Dr. David Baker was with the US space program from the mid-1960s to the 1980s, from Gemini to well into the Shuttle program. A British citizen, he returned to the UK in the mid-1980s and started the UK’s first space consulting company while working with NASA HQ on recruiting commercial payloads for the Shuttle. Heavily involved with introducing the business community (finance and insurance) in London and Wall St  He hosted many meetings with NASA and took groups down to the Cape with VIP tickets to launches. He became virtually satellite and space vehicles loss adjuster at Lloyds and later in the 1980s brought the first commercial remote sensing conference to London involving scientists from Russia and the Baltic States, after getting the contract to market Soyuzkarta wet-film earth images comprising the products of their first generation military reconsat programs – a mass of fascinating tales in there from my visits to communist Russia in the ’80s!  Throughout, he has written extensively with over 80 books to date, early ones being ‘The Rocket’ and ‘The History of Manned Space Flight’ the most recent being the ‘Haynes Shuttle Manual’ in April this year. He has a successor, on the ISS, due out next year together with a larger book on the Shuttle. Along the way he has edited several publications, including seven years of ‘Jane’s Space Directory’ (for which I received the Arthur C Clarke award) and from next month I am taking over the reigns as editor of Spaceflight, the magazine of the British Interplanetary Society.  Although Dr. Baker has had a richly fulfilling and fascinating involvement with space activities over the last 50 years, it is the prominent role that the BIS has played in national and international ventures that now wishes to publicize.

4. Sunday, November 27, 2011, 12-1:30 PM PST (20-21:30 GMT)
Marcia Smith
on space policy returns to the show. Be sure to read her blog, www.spacepolicyonline.com.
Marcia S. Smith is President of the Space and Technology Policy Group, LLC in Arlington, VA, which specializes in policy analysis of civil, military and commercial space programs, and other technology areas. She is also the founder and editor of the website SpacePolicyOnline.com. From March 2006-March 2009, Ms. Smith was Director of the Space Studies Board (SSB) at the National Research Council (NRC), and from January 2007-March 2009 additionally was Director of the NRC’s Aeronautics and Space Engineering Board (ASEB). The NRC is the operating arm of The National Academies, comprised of the NRC, the National Academy of Sciences, the National Academy of Engineering, and the Institute of Medicine. The National Academies is a non-profit organization that provides advice to the nation on science, engineering and medicine. Previously, Ms. Smith was a senior level specialist in aerospace and telecommunications policy at the Congressional Research Service (CRS), Library of Congress, Washington, D.C. CRS provides objective, non-partisan research and analysis exclusively for the Members and committees of the U.S. Congress. Ms. Smith specialized in U.S. and foreign military and civilian space activities, as well as telecommunications issues (including the Internet). She worked at CRS from 1975-2006, except for a one year leave of absence from 1985-1986 while she served as Executive Director of the U.S. National Commission on Space. The Commission, created by Congress and its members appointed by the President, developed long term (50 year) goals for the civilian space program under the chairmanship of (the late) former NASA Administrator Thomas Paine. The Commission published its results in the report Pioneering the Space Frontier (Bantam Books). Before joining CRS, she worked in the Washington Office of the American Institute of Aeronautics and Astronautics (then headquartered in New York). A graduate of Syracuse University, Ms. Smith is the author or co-author of more than 220 reports and articles on space, nuclear energy, and telecommunications and Internet issues. Ms. Smith is the North American Editor for the quarterly journal Space Policy, Fellow of the American Institute of Aeronautics and Astronautics (AIAA). Currently member of AIAA’s International Activities Committee and has served on many other AIAA committees, was an AIAA Distinguished Lecturer (1983-1988), and a member of the AIAA National Capital Section Council (1994-1996), Fellow, Past President, and former member of the Board of Directors and of the Executive Committee of the American Astronautical Society (AAS). Co-chair of the AAS Fellows Committee (2004). Awarded the AAS “John F. Kennedy Astronautics Award” in 2006. Fellow of the British Interplanetary Society. Founder, Emeritus Member, and Past President of Women in Aerospace (WIA). Awarded the WIA Lifetime Achievement Award in 2003. Member, former Vice President, and former member of the Board of Directors of the International Institute of Space Law (IISL). Member and former Trustee of the International Academy of Astronautics (IAA). Co-chair of IAA’s Space Activities and Society Committee (1991-1997). Member of the Advisory Committee for the Secure World Foundation. Life Member of the New York Academy of Sciences, the Washington Academy of Sciences (Board of Directors, 1988-1989), and Sigma Xi (the honorary scientific research society).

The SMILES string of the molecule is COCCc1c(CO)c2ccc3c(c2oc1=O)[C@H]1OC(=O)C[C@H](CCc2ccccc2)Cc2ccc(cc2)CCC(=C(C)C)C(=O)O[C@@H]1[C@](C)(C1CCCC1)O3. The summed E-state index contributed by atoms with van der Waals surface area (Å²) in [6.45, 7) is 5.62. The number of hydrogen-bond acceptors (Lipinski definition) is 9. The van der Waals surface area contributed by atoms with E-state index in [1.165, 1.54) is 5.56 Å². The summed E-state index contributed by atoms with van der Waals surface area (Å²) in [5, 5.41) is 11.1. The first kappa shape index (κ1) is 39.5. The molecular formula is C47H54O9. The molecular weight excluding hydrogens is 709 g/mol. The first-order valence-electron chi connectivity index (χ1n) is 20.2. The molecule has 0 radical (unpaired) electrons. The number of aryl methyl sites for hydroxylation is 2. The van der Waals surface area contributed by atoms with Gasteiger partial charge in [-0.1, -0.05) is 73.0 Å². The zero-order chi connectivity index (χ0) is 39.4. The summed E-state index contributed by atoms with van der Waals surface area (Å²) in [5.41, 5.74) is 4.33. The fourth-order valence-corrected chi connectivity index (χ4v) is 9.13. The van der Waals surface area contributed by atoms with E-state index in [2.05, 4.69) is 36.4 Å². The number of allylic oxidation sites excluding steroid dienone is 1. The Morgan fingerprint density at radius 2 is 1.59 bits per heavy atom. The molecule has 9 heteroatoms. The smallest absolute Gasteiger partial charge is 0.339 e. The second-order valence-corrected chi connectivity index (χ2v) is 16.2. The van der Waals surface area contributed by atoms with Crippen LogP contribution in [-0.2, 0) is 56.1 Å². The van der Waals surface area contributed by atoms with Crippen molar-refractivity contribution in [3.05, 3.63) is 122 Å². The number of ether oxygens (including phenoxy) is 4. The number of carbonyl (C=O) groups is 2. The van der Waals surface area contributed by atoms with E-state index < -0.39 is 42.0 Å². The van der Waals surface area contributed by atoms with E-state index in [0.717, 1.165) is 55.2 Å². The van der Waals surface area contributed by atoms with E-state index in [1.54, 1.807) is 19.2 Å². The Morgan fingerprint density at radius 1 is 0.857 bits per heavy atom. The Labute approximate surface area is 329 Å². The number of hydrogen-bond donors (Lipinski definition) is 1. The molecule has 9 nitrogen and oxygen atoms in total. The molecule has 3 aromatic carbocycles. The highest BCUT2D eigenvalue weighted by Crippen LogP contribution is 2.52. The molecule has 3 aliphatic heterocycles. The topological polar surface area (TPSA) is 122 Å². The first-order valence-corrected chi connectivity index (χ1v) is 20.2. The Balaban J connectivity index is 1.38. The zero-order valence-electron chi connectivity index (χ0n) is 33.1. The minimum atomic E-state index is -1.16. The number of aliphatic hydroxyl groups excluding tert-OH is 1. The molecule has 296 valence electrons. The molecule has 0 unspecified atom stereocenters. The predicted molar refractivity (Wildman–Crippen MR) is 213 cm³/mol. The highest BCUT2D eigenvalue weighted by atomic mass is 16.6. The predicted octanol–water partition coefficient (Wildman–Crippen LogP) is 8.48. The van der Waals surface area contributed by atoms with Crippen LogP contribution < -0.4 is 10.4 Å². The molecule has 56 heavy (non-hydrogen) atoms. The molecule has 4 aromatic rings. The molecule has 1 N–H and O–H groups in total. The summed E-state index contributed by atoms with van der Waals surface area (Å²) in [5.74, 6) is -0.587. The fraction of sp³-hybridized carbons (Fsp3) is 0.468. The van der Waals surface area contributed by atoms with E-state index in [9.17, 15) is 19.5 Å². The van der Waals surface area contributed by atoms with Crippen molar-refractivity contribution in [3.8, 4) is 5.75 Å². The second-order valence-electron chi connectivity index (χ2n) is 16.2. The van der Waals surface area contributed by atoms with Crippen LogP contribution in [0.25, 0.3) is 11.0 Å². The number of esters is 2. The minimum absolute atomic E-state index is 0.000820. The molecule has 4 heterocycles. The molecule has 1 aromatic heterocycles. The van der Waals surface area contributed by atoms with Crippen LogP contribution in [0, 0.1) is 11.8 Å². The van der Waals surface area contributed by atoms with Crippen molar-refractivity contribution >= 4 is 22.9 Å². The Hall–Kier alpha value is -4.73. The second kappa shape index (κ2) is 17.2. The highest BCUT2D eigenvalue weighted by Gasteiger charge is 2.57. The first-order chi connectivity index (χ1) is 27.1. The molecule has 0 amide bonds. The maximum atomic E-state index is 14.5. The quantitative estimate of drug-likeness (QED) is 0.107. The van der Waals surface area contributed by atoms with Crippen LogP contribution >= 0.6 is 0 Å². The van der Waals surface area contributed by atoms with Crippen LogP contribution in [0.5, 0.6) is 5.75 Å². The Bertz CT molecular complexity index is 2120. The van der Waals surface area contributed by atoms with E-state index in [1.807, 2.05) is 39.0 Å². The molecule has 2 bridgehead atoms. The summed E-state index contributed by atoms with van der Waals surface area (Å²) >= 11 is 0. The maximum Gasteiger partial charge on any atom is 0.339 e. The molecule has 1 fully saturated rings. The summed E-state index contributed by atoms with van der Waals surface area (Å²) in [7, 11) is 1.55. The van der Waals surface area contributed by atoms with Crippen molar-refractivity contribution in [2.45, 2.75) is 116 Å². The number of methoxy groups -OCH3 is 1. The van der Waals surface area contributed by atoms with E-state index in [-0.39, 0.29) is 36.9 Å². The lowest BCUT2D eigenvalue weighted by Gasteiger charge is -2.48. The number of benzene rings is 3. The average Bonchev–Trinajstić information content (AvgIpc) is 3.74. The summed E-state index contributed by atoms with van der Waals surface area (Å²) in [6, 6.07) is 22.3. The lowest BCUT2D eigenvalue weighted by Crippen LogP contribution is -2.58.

You can listen to the shows under www.TheSpaceShow.com
Source and copyright by The Space Show.